Not necessarily: The lumbar spine normally has 5 vertebrae. A sacralized L5 means that the transverse processes, normally separate from the sacrum, have become fused to the sacral ala. This process can also be partially complete, resulting in a transitional vertebra that is not completely fused. This process, however, is not associated with an increased or decreased lordosis. ...Read more
May be bone spur : I'm not certain. This may be a bone spur. It may be non-specific and not going to cause any problems. Ask your physician for fuller explanation. ...Read more
Transverse process: The transverse process is a small bone that comes off the side of the vertebrae for muscle to attach to. A sacralized tranverse process means that it is larger than normal and may be partially fused to the sacrum. This is rarely a cause for any pain or other symptoms. This is just an anatomic variation which is quite common. ...Read more
Whatever tolerated: Any aerobic activity you tolerate is fine. No harm is likely even if it hurts. Just experiment and find what you enjoy and tolerate best. I would expect a recumbent cycle to be best tolerated as it provides the best back support. Anything that stoops you forward will likely aggravate your pain a bit. ...Read more
Fusion at L5-S1: A there has been a fusion of the transverse process of L5 on the right to the sacrum. A boney or calcified bridge has formed. This may be congenital or from the time of birth, or it may be associated with degenerative arthritis. The condition by itself is harmless unless it caused encroachment of an exiting nerve root at a neuroforamen or window where a nerve root exits the spinal canal. ...Read more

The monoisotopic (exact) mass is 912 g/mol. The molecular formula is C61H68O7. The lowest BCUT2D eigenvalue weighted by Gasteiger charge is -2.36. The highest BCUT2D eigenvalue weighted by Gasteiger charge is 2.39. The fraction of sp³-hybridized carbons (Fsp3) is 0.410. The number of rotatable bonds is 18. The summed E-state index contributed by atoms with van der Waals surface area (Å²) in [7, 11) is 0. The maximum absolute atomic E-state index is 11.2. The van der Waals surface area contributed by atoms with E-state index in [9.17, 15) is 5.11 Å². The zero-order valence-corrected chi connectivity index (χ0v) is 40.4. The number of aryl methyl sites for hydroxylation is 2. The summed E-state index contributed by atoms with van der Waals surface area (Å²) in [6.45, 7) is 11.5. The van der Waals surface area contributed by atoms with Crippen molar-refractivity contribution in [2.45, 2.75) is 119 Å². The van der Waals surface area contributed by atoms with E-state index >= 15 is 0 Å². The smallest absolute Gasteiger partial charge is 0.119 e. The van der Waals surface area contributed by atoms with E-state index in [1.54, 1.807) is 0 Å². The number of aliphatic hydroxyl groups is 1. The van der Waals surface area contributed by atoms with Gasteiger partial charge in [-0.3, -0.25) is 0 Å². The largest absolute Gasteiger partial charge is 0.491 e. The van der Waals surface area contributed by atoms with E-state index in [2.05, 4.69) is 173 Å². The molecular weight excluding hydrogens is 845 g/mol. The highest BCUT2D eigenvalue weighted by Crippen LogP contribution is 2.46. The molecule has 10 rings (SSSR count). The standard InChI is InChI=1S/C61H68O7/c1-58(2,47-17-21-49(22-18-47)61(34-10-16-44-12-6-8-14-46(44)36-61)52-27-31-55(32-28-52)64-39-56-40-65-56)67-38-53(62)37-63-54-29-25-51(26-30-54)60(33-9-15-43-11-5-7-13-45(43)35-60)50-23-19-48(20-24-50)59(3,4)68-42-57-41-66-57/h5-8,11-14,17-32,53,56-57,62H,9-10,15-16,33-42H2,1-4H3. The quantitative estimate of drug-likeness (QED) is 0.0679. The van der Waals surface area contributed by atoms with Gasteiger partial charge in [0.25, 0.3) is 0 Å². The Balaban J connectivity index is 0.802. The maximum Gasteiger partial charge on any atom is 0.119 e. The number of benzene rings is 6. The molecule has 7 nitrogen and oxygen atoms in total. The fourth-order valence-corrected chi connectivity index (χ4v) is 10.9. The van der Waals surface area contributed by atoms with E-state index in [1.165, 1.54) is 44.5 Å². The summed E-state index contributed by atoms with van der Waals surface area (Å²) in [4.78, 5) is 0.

Born with it: So basically, L5 is the last of your lumbar (low back) vertebrae and it sits on top of the sacrum which is the end of your spine. The transverse processes, or "arms" if you will, of the L5 sometimes are fused to the sacrum as an abnormality that you are born with. It can cause low back pain, or it can be asymptomatic. If it's partial, then there is only slight and not complete fusion. ...Read more
What to do if I have just recently learned I have bilateral pars defect in l5, what does this mean?
Spine defect known : As spondylolysis. Spondylo means spine ; lysis means crack. Can be congenital variety which is genetic in origin occuring in 6%-8% of us population or after trauma which can be repetitve particularly in certain high level athletes like swimmers, gymnasts, pitchers, football linemen, etc. Most rx'ed non operatively ; cause no symptoms although some can lead to back ;/or leg pain or neuro symptom. ...Read more
What to do if I have just recently learned What to do if I have bilateral pars defect in l5, what does this mean?
If it is painful: Then the question is congenital, degenerative & is it unstable. Also, is its traumatic, this may be very unstable. See a fellowship trained spine surgeon for advice and care. Orthopedic surgeon is my choice but neurosurgeons undergo the same fellowships. ...Read more
22 years old and I have disc bulges L2 through l5. It is onset almost every 6 months and it is excrutiating. What should I do?
See a surgeon: Sounds like it's time for you to see an orthopedic or neuro surgeon. ...Read more
What does the term "interval" mean in this context. Report says "appears to be some interval bony consolidation of bilat l5 pars defects"?
"Interval": The use of the term "interval" in that context usually implies that it's a finding that was not present on a preceding Xray of the area. It wasn't there before and now it is. ...Read more
Would plain pars defect at l5 cause the person increasing pain as time goes on? 20 y f. Pain x1 year. Scans laat year. Is something more wrong?
Yes: Pars defect or spondylolysis can increaseing cause pain if defect worsens and there is more motion at defect site. Sometimes bracing and reduction of activity is necessary to reduce pain followed by physical therapy ito strengthen spinal musculature. If bilateral defects occur vertebra can slip forward (spondylolisthesis) and put pressure on nerve roots and produce pain. ...Read more
I am 35 years old and have had ED for about 13 years now. I think it started happening after my L5 disc became herniated, are the two related?
Unlikely unless you : Had also experienced issues with your bowel and bladder control along with some numbness in your genital and buttock region at the time or if any of these symptoms persisted or resolved. Otherwise, ed by itself, would not be related. You should get evaluated by a urologist and/or neurologist. ...Read more